3. Promote active and broad participation by volunteers in all areas of the organization's work.

  4. Maintain official records and documents, and ensure compliance with federal, state and local regulations.

  5. Maintain a working knowledge of significant developments and trends in the field.

In communications, the Executive Director will:

  1. See that the board is kept fully informed on the condition of the organization and all important factors influencing it.

  2. Publicize the activities of the organization, its programs and goals.

  3. Establish sound working relationships and cooperative arrangements with community groups and organizations.

  4. Represent the programs and point of view of the organization to agencies, organizations, and the general public.

In relations with staff, the Executive Director will:

  1. Be responsible for the recruitment, employment, and release of all personnel, both paid staff and volunteers.

  2. Ensure that job descriptions are developed, that regular performance evaluations are held, and that sound human resource practices are in place.

  3. See that an effective management team, with appropriate provision for succession, is in place.

  4. Encourage staff and volunteer development and education, and assist program staff in relating their specialized work to the total program of the organization.

  5. Maintain a climate that attracts, keeps, and motivates a diverse staff of top quality people.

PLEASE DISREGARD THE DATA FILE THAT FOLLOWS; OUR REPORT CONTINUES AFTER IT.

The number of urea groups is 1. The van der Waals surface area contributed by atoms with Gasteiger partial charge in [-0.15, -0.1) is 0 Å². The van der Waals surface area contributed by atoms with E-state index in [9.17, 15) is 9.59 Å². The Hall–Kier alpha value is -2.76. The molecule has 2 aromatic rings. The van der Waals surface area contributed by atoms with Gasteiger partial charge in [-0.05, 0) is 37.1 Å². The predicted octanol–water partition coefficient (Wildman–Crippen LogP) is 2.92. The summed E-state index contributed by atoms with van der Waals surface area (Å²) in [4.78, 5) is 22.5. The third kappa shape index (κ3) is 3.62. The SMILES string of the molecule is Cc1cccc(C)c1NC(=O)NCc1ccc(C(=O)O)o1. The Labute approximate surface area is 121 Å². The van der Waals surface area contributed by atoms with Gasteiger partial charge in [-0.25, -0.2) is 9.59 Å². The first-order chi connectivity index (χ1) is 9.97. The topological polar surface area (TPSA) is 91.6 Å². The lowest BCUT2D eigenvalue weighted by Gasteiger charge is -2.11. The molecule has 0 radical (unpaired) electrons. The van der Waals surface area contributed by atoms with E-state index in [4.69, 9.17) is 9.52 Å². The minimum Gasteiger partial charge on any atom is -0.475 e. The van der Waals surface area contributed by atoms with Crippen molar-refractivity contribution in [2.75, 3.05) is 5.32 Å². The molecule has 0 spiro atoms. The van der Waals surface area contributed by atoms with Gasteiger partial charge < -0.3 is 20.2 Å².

In budget and finance, the Executive Director will:

  1. Be responsible for developing and maintaining sound financial practices.

  2. Work with the staff, Finance Committee, and the board in preparing a budget; see that the organization operates within budget guidelines.

  3. Ensure that adequate funds are available to permit the organization to carry out its work.

  4. Jointly, with the president and secretary of the board of directors, conduct official correspondence of the organization, and jointly, with designated officers, execute legal documents.

Job Description. Part VI- Board of Directors

Who are your board of directors? For many dancers in many companies, it is hard to really get to know these people as they are rarely present on a day-to-day basis. But the role of a board is imperative for a non-profit organization. In fact the public/group governance is one of the requisites set up to become a 501(c)3. (That refers to the legal tax exempt status of a non-profit).